Agreement with the Modoc, 1864




Agreement with the Modoc, 1864

To the Indians now assembled:

The white Chief has called you together to arrange a settlement of all past difficulties among yourselves or with the whites. With this purpose he has, through me his agent, had you hold a council among yourselves, and you have settled all your difficulties. The white Chief now wishes a good understanding with you all and his people. The white Chief does not buy friendship or peace but wishes a peace because it is better for both parties to live in friendship. Are you willing to enter into a treaty upon such a basis?

They all answer they desire so to do.


You, Sconges and La Lakes, and other chiefs of the Modoc and Klamath Indians, and John and Jim, of the Scott's Valley and Hamburg Indians, and Josh and Jack, for the Shastas, agree to live in peace and friendship with each other from this time on. You agree that you will not kill each other, or steal one from the other tribes or singly. You agree that any one Indian or squaw may travel through your country safely, and if any Indian break this agreement the chief shall give him or her up to the soldiers for punishment.


You all agree to live on terms of friendship and peace with the white men, and the negroes and Chinamen living under white men's laws. That they may pass in numbers of one or more through your country in pursuit of mines, or on their business, without being molested, taxed for right of way, or frightened to give their goods, property, or money to the Indians; but you may charge a fair price for ferrying them acrose rivers, or guiding them across the country when they wish to hire you.


When you come into white settlements or camps, you shall not get drunk or steal either small things or great. You shall not rob Chinamen of their gold, or rob their sluice boxes. You shall remain out of town, and in your camps, nights. And you shall not sell to white men or others Indian children, either of your own tribe or of other tribes, and you shall not sell, except to Indians, any squaws, unless the person buying will go before the white man's judge and marry the squaw sold him.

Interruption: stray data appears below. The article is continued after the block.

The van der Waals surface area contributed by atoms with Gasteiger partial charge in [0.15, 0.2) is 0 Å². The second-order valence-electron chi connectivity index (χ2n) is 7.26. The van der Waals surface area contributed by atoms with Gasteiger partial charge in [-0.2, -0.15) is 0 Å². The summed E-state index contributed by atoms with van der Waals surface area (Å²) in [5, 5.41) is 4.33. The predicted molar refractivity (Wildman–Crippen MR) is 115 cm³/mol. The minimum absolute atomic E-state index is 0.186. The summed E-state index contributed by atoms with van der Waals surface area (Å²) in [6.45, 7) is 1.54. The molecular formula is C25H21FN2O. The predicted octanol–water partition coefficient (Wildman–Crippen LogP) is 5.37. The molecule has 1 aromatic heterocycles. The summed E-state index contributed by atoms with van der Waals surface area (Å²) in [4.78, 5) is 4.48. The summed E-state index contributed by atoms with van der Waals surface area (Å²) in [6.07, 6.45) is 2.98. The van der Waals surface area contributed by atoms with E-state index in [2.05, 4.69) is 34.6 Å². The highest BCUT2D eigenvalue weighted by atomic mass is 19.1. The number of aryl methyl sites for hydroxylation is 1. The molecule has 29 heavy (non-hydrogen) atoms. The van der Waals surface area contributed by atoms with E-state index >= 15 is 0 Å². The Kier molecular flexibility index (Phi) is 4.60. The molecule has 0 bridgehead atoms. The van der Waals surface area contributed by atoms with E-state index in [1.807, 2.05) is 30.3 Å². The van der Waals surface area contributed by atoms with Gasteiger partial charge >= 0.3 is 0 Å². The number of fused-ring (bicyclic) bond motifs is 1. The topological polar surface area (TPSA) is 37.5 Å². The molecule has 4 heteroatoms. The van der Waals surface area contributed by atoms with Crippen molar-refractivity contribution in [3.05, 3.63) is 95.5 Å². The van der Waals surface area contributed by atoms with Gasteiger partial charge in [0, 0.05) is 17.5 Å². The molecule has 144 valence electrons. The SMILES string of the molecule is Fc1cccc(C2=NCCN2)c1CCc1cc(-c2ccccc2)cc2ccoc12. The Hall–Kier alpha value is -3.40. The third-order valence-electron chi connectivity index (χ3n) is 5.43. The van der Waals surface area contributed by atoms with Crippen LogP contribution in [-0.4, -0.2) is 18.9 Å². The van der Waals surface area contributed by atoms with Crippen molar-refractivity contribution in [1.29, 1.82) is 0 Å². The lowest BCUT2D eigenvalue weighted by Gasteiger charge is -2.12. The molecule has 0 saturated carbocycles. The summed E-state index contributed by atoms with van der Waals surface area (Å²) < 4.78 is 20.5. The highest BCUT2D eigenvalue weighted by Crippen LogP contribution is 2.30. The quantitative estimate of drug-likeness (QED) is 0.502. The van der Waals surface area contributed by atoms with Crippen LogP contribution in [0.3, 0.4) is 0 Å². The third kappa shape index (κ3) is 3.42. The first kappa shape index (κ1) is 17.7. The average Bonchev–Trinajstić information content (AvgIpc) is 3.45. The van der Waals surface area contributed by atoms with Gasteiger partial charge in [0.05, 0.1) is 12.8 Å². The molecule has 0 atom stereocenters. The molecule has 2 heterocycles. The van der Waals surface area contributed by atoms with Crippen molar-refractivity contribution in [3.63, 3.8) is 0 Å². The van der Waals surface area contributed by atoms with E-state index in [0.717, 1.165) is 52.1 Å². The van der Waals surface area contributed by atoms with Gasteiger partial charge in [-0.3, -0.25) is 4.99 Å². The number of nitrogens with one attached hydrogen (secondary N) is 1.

The great white Chief desires that all people, Indians as well as white men, should live in peace and have no more war, and particularly that the Modoc Indians should not go into the country of the Pitt Rivers to fight or steal squaws or children to sell them. Do you agree to let them alone if they do not trouble you?


You, Indians of the Modoc and Klamath Lake country, are subject to the inspection, protection, and restraint of the officers of Fort Klamath. Do you agree to submit yourselves and your difficulties to them for adjustment and settlement, and, in case of any trouble with white men, to go and state your difficulties to the officers at that fort?


Indians, except in the unsettled country, or when hunting, shall not pack (carry ) guns or bows and arrows; shall not bring them into the white settlement, except to get them repaired; and when you come into the settlements you shall leave your guns in camp.


On the part of the white Chief, we agree to give you a right to come to our settlements, and we will protect you at all proper times. When coming to the settlements you should get a paper pass from the officers at the fort. This was agreed to in council before the undersigned witnesses.

E. W. Potter,
Justice of the Peace.

D. Keam,

E. S. Steele,
Sup'g Agent Indian Affairs, Northern District, California.

H. K. White.

T. S. Ball,
Interpreter for the Modocs.